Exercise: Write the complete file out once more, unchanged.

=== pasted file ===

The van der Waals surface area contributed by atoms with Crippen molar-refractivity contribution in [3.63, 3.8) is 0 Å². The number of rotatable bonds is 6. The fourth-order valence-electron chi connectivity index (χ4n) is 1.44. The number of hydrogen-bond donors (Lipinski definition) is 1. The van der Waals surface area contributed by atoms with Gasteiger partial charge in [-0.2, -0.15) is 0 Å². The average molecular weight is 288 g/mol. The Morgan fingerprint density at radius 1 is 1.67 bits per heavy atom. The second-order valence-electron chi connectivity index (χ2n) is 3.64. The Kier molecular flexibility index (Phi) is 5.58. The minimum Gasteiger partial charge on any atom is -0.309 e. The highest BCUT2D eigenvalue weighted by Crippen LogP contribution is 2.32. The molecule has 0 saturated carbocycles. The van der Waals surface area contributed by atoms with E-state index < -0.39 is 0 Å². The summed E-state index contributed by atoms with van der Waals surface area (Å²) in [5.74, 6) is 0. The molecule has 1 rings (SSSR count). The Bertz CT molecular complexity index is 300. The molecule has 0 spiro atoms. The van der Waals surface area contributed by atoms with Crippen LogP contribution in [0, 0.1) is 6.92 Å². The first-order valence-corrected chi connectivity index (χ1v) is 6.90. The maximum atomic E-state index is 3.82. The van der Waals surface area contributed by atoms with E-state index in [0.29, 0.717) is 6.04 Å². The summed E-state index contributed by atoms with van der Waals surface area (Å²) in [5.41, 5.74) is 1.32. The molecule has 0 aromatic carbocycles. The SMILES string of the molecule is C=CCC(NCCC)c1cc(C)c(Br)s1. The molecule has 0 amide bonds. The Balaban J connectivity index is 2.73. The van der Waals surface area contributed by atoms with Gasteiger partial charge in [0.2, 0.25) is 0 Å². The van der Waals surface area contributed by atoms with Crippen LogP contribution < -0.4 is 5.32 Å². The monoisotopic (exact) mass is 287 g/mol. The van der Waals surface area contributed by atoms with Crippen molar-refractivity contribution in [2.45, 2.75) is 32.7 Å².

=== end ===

The van der Waals surface area contributed by atoms with Crippen molar-refractivity contribution in [3.63, 3.8) is 0 Å². The number of rotatable bonds is 6. The fourth-order valence-electron chi connectivity index (χ4n) is 1.44. The number of hydrogen-bond donors (Lipinski definition) is 1. The van der Waals surface area contributed by atoms with Gasteiger partial charge in [-0.2, -0.15) is 0 Å². The average molecular weight is 288 g/mol. The Morgan fingerprint density at radius 1 is 1.67 bits per heavy atom. The second-order valence-electron chi connectivity index (χ2n) is 3.64. The Kier molecular flexibility index (Phi) is 5.58. The minimum Gasteiger partial charge on any atom is -0.309 e. The highest BCUT2D eigenvalue weighted by Crippen LogP contribution is 2.32. The molecule has 0 saturated carbocycles. The van der Waals surface area contributed by atoms with E-state index < -0.39 is 0 Å². The summed E-state index contributed by atoms with van der Waals surface area (Å²) in [5.74, 6) is 0. The molecule has 1 rings (SSSR count). The Bertz CT molecular complexity index is 300. The molecule has 0 spiro atoms. The van der Waals surface area contributed by atoms with Crippen LogP contribution in [0, 0.1) is 6.92 Å². The first-order valence-corrected chi connectivity index (χ1v) is 6.90. The maximum atomic E-state index is 3.82. The van der Waals surface area contributed by atoms with E-state index in [0.29, 0.717) is 6.04 Å². The summed E-state index contributed by atoms with van der Waals surface area (Å²) in [5.41, 5.74) is 1.32. The molecule has 0 aromatic carbocycles. The SMILES string of the molecule is C=CCC(NCCC)c1cc(C)c(Br)s1. The molecule has 0 amide bonds. The Balaban J connectivity index is 2.73. The van der Waals surface area contributed by atoms with Gasteiger partial charge in [0.2, 0.25) is 0 Å². The van der Waals surface area contributed by atoms with Crippen LogP contribution < -0.4 is 5.32 Å². The monoisotopic (exact) mass is 287 g/mol. The van der Waals surface area contributed by atoms with Crippen molar-refractivity contribution in [2.45, 2.75) is 32.7 Å².